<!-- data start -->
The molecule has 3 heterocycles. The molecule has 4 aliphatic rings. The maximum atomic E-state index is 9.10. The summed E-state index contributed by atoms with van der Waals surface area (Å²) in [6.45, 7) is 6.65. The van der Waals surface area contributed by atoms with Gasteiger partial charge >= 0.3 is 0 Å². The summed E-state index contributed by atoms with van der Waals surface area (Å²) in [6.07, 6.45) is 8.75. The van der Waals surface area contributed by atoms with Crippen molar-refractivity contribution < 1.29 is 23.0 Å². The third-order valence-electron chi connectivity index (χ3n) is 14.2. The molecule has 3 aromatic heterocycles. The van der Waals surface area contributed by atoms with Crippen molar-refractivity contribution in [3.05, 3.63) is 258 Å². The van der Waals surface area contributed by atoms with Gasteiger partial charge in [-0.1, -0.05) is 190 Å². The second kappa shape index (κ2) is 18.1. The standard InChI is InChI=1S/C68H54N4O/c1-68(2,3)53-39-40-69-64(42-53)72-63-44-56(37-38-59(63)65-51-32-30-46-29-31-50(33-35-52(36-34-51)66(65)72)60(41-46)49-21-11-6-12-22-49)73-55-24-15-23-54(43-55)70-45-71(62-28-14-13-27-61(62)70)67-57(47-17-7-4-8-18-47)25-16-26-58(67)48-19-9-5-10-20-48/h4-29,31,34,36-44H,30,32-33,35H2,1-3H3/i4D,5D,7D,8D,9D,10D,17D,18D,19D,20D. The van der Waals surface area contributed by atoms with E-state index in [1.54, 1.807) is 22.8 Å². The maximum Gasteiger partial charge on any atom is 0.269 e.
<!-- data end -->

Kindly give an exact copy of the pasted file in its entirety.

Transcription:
The molecule has 3 heterocycles. The molecule has 4 aliphatic rings. The maximum atomic E-state index is 9.10. The summed E-state index contributed by atoms with van der Waals surface area (Å²) in [6.45, 7) is 6.65. The van der Waals surface area contributed by atoms with Gasteiger partial charge >= 0.3 is 0 Å². The summed E-state index contributed by atoms with van der Waals surface area (Å²) in [6.07, 6.45) is 8.75. The van der Waals surface area contributed by atoms with Crippen molar-refractivity contribution < 1.29 is 23.0 Å². The third-order valence-electron chi connectivity index (χ3n) is 14.2. The molecule has 3 aromatic heterocycles. The van der Waals surface area contributed by atoms with Crippen molar-refractivity contribution in [3.05, 3.63) is 258 Å². The van der Waals surface area contributed by atoms with Gasteiger partial charge in [-0.1, -0.05) is 190 Å². The second kappa shape index (κ2) is 18.1. The standard InChI is InChI=1S/C68H54N4O/c1-68(2,3)53-39-40-69-64(42-53)72-63-44-56(37-38-59(63)65-51-32-30-46-29-31-50(33-35-52(36-34-51)66(65)72)60(41-46)49-21-11-6-12-22-49)73-55-24-15-23-54(43-55)70-45-71(62-28-14-13-27-61(62)70)67-57(47-17-7-4-8-18-47)25-16-26-58(67)48-19-9-5-10-20-48/h4-29,31,34,36-44H,30,32-33,35H2,1-3H3/i4D,5D,7D,8D,9D,10D,17D,18D,19D,20D. The van der Waals surface area contributed by atoms with E-state index in [1.54, 1.807) is 22.8 Å². The maximum Gasteiger partial charge on any atom is 0.269 e.